One of the greatest legends of the game,
Gene Sarazen is one of only five golfers who have won all of golf's
modern major championships—The Masters, US Open, British Open, and PGA
Championship. The other four with "career grand slams" are Tiger
Woods, Jack Nicklaus, Gary
Player, and Ben Hogan.
accomplishments extend beyond his 7 major championship victories and 39
PGA Tour wins. He is credited with inventing the modern sand wedge. His
double eagle at the 15th during the last round of the 1935 Masters
became the "shot heard 'round the world" and put the Masters squarely on
the golf map. He was the host of Shell's Wonderful World of Golf for
seven years. As the oldest competitor at the 1973 British Open
Championship at Royal Troon, he aced the eighth hole—"The Postage
Stamp." He was the
honorary starter at the Masters from 1981 to 1999. He was the Associated Press 1932 Male Athlete of the Year. In 1974
inducted into the Golf Hall of Fame along with Bobby Jones and Sam
Snead. In 1992, he was voted the Bob Jones Award, the highest honor
the United States Golf Association, in recognition of distinguished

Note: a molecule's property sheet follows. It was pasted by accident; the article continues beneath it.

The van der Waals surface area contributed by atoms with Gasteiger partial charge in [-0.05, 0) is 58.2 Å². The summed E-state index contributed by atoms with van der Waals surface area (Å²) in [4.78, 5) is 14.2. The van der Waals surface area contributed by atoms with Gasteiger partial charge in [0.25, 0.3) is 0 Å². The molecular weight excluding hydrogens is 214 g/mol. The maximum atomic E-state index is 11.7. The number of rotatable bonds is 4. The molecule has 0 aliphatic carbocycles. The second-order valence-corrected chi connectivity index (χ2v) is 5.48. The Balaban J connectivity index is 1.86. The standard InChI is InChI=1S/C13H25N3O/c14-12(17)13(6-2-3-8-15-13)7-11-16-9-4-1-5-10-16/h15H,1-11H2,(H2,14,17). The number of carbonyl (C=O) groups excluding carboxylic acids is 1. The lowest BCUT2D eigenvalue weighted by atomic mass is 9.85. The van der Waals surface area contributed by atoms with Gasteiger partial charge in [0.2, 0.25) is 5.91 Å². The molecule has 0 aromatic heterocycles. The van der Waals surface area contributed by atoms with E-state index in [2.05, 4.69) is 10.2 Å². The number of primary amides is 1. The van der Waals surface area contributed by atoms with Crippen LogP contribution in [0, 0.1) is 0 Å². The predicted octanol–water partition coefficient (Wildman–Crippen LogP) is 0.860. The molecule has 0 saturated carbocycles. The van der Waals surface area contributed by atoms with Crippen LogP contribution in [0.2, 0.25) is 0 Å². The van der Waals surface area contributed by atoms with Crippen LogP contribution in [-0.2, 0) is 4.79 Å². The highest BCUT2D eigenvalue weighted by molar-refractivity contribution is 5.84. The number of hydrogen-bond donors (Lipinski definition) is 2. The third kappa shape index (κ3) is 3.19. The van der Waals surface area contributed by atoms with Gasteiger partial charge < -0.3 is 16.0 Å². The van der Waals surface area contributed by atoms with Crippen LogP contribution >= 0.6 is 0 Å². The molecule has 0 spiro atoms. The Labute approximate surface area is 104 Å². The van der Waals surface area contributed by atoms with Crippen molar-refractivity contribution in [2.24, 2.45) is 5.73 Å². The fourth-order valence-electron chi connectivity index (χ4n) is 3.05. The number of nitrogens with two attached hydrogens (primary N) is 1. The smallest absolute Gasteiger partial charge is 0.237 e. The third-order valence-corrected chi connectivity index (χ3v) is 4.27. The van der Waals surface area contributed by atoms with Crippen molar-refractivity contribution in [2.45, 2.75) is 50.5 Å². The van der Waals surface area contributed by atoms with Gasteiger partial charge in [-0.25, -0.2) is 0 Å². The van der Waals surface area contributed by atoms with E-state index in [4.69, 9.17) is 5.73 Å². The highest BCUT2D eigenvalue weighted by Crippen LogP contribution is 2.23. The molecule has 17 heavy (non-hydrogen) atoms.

sportsmanship in golf. In 1996, the PGA Tour voted unanimously to award
Sarazen with its inaugural PGA Tour Lifetime Achievement Award.
Gene Sarazen won the Western Open in 1930, that event was considered
one of the premier events on the PGA Tour. To commemorate Gene's
victory, the Western Golf Association presented him with this
gold-plated Accutron quartz pocket watch, which dates around 1980. The
back of the watch case, which measure 1 5/8" in diameter, is engraved
with the Western Golf Association logo. The front of the watch is
engraved "Gene Sarazen Western Open Champion, 1930." Gene kept this
watch for his personal use. After his passing in 1999, it remained with
the Sarazen family. The watch is currently not running. I suspect that a
new battery might be all it needs.
Accompanying this watch
is a signed letter of authenticity from the Gene and Mary Sarazen
Foundation. The letter states that this watch was Gene's personal
property and part of his estate.
Gene Sarazen has been one of my heroes all my life, one of the great people in golf. He is someone I have looked up to for what he told us about the game and all the values we would like to think are still with us in the game, and will continue with us in the future. I have always had great respect for Gene and what he accomplished in his life. Every golf professional should thank Gene for what he has contributed to the game. On behalf of the game, I thank hm for all he has meant to golf. —Arnold Palmer.